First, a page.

Taxpayers are facing a rail fare of at least £5bn as industry bosses warn ministers that emergency measures to support the network must be extended for up to 18 months.
Train companies have delivered an ultimatum to Government that they must extend the current subsidy package or be forced into full nationalisation and the effective return of British Rail.
Senior industry figures have opened “formative and exploratory” talks with Whitehall officials amid fears that a slew of train operators would collapse within weeks if normal contractual terms come back into force in September, when the current arrangements expire.
So-called “emergency measures agreements” (EMAs) between train companies and the Government were rushed through by the Department for Transport in late March to guarantee a basic service keeps running during the lockdown.
They effectively nationalised the rail network for six months by introducing a “cost-plus” financial model, meaning operators are guaranteed to make a profit despite passenger numbers collapsing 95pc.
The regime is costing the taxpayer an estimated £900m per month but if ministers fail to extend it, operators face ruin, train leaders said.
The combination of dramatically lower fare collections and a return to normal franchise costs would quickly rack up big losses. Operators would have little choice but to hand franchises back to the Government, said senior industry insiders, who have been instructed by ministers not to speak publicly about the crisis in the rail industry.
One senior executive said: “In September, the only alternative to an extension is full nationalisation,”
While politically unpalatable to many Conservatives, full nationalisation of the railways remains a popular notion among the British public. Surveys show a majority of commuters believing public ownership could solve a lot of the railways’ woes.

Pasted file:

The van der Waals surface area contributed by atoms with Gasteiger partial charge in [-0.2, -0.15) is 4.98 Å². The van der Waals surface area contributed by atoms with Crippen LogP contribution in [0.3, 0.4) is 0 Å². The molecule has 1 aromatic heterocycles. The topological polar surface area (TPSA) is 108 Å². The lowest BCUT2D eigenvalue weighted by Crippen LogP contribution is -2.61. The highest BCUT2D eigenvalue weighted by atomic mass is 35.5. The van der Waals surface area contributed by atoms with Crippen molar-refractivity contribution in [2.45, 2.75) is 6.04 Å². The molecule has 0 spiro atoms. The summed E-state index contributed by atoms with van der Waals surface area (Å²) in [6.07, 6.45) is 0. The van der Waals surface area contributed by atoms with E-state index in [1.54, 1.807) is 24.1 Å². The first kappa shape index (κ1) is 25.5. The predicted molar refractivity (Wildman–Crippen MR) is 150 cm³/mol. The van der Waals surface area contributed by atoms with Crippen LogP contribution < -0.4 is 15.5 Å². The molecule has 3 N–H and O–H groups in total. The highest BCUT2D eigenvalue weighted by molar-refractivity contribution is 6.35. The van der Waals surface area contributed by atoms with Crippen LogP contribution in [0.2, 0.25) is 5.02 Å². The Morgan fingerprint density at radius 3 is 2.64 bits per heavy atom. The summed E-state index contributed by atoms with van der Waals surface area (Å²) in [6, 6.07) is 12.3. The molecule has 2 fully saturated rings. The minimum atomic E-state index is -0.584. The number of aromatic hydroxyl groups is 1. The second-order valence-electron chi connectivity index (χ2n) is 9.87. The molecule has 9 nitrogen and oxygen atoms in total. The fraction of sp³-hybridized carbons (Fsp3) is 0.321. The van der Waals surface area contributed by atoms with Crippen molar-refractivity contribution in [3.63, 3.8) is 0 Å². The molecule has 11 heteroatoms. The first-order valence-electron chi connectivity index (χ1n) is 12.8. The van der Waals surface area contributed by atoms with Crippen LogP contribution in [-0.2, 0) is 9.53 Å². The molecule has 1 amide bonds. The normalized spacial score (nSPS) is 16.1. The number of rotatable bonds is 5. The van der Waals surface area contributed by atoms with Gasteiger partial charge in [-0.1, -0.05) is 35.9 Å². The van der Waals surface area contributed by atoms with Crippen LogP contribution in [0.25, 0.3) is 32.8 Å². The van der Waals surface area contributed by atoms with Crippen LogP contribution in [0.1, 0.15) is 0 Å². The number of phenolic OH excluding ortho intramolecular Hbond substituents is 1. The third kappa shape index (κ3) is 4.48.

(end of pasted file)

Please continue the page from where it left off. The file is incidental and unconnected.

Companies House filings reveal that the Operator of Last Resort – the Government organisation that manages failed rail franchises such as LNER and Northern – has created six shell companies in recent weeks. This has sparked industry speculation that ministers are laying the foundations for drastic action such as bringing the whole network fully under state ownership.
With Boris Johnson expected to announce a gradual easing of coronavirus measures this evening, the rail industry has been locked in talks over the last week over how to safely ramp up services from May 18.
An app has been created to allow commuters to book slots at railway stations to prevent overcrowding and ensure social distancing is observed.
Industry sources said that train companies are expecting to carry roughly 20pc of pre-crisis passenger numbers. This means that without an extension of the emergency measures, operators would quickly rack up crippling losses.
For this reason, there is broad consensus among train firms that a cliff-edge return to the pre-crisis franchise model must be averted.
“Just going back to something pre-March is not going to be an option,” said another senior rail executive.
Industry bosses differ in their opinion on the finer details of what needs to be implemented in September.
One figure said their train company would be calling for a simple six-month extension of the current EMAs – meaning taxpayers would need to fork out an estimated £5bn between September and March 2021.
Another raised the prospect of a hybrid model that would reintroduce “commercial tension” into the rail system but leave overall control with the state for up to 18 months.
The Government declined to comment.